Thursday, December 4, 2008

Top Ten “Sports” That Are NOT Really Sports

I was just on; and, it irked me to see what all they consider to be “sports” these days. (I know, I know, it is the Entertainment and Sports Network—but all the same.) Maybe a top-ten list is not academic enough for the Sports Academic; but, it is a chance for me to rant and provide a definition of what constitutes real “sport” by identifying what is not. These kinds of things are provocative by nature, so feel free to argue with me…

10. World Series of Poker (How can playing cards really be classified as a sport? And, with this, I include Mah Jong, Scrabble, Risk, Bridge, Backgammon, Chess—and any other game in which your grandmother can own you.)

9. NASCAR (Sure, there is a fair amount of stamina required to stay in a car for 500 miles; but, there is something morbid about waiting for someone to crash for there to be some action.)

8. Gaming (Don’t even tell me having nimble thumbs in the Xbox 360 Madden 2009 is anything like really strapping it on.)

7. Equestrian (Now, I am from Kentucky—so, I admit to having an abnormal love for horses. I’ve been to The Derby and I enjoy horse racing. And, it takes a large degree of athleticism to stay on and prompt jumps. Still, it is the beast doing all the work. If my dog will do a flip for a Milkbone, does that make me eligible for a gold medal?)

6. Fishing (Sorry, anglers, even as someone who reeled in a 125# striped marlin last year, I can’t say that sitting around waiting for a bite is a sport—unless maybe you hike to get there or row instead of using a trolling motor.)

5. Pool and Billiards (Parlor games are hobbies—not sports. To this, let me add darts. As a rule of thumb: if you play better drunk, it’s probably not a sport.)

4. Hunting (Want to make it a sport? Arm the deer!)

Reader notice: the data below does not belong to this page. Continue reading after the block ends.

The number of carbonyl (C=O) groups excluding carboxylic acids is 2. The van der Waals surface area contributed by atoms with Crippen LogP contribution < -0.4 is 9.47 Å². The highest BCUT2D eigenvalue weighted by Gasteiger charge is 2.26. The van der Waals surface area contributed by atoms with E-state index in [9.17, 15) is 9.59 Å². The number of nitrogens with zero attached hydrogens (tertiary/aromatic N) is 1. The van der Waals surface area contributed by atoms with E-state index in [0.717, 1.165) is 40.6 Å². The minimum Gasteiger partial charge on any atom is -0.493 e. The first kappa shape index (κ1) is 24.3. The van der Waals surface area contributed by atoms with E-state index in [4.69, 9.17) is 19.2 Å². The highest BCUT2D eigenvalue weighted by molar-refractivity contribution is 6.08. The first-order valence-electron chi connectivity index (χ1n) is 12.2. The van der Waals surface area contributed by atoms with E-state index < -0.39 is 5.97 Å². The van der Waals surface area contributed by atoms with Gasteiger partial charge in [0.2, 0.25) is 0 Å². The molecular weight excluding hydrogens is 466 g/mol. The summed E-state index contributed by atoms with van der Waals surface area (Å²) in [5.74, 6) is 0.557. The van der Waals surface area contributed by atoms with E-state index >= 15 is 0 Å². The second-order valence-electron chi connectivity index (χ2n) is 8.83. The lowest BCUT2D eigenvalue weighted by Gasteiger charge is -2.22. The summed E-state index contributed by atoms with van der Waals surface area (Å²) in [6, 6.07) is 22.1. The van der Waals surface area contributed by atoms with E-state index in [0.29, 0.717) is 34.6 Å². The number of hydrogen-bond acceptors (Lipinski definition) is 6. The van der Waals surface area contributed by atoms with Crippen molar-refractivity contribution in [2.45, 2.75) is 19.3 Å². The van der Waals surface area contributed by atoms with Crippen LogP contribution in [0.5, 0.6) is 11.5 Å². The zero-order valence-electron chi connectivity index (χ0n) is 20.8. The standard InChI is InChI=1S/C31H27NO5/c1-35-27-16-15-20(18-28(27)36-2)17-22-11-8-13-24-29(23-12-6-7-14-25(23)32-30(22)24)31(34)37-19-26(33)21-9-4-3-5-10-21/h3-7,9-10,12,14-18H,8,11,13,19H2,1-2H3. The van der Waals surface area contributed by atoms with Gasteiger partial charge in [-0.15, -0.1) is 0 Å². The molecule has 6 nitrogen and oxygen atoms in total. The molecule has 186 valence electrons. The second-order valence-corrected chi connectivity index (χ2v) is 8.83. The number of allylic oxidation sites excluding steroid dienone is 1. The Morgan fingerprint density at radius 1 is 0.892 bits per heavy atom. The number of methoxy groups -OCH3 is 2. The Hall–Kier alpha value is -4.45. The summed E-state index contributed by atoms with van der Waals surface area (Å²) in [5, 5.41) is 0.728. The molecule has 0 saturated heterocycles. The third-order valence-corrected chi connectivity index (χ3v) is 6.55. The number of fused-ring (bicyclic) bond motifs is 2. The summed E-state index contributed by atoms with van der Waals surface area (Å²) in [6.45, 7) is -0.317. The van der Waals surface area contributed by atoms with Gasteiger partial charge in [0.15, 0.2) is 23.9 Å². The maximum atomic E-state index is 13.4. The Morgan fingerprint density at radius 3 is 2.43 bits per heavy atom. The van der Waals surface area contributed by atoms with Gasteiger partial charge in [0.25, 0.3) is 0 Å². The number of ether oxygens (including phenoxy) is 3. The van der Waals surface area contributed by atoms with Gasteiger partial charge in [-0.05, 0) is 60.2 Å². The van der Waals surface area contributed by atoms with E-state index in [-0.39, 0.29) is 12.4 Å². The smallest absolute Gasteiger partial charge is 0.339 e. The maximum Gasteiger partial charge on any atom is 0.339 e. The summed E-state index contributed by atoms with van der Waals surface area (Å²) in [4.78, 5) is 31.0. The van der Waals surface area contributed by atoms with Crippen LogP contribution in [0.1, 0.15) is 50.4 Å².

3. Tractor pulls and “Muddin’” (Having said this, I probably can’t go back to the South for the holidays—then again, I was already skating on thin ice for supporting Obama. As a consolation, Rodeo is a sport.)

2. Fantasy Sports and Rotisserie Leagues (Okay, this is just a shameless excuse for me to mention that my Fantasy Football team is the #1 seed in the playoffs! Still—not a sport and ESPN should not dedicate 10 minutes of a 40 minute program to it.)

1. Bowling (Seriously, do you ever see these guys? Professional “athletes”??? When not at a NASCAR race, Walmart or Chuck-o-Rama, they’re “getting their exercise” rolling a ball down a lane a maximum of 20 times a game.)

Alright, maybe I am being dogmatic here; but, a “Sport” really should involve athletic skill or prowess on the part of a human being, be at least minimally aerobic, promote fitness and be somewhat competitive in nature.

Did I leave anything out? Want to debate me on your favorite sport? I’m all ears.


SM Sprenger said...

What about curling? Fat guys with brooms waiting around for an oversized puck to creep forward? Looks like an excuse to stand around and drink beer to me. By the way, Yahoo reported a hunter who was recently gored by a buck that charged after being shot.

Corry Cropper said...

OK, I'm going to tick off a lot of people, but... gymnastics and figure skating. I do not doubt participants are very athletic, but anything with style points irks me for some reason. I know in figure skating they've changed the scoring system, but when costumes and music selection figure in the judges rating, I recoil.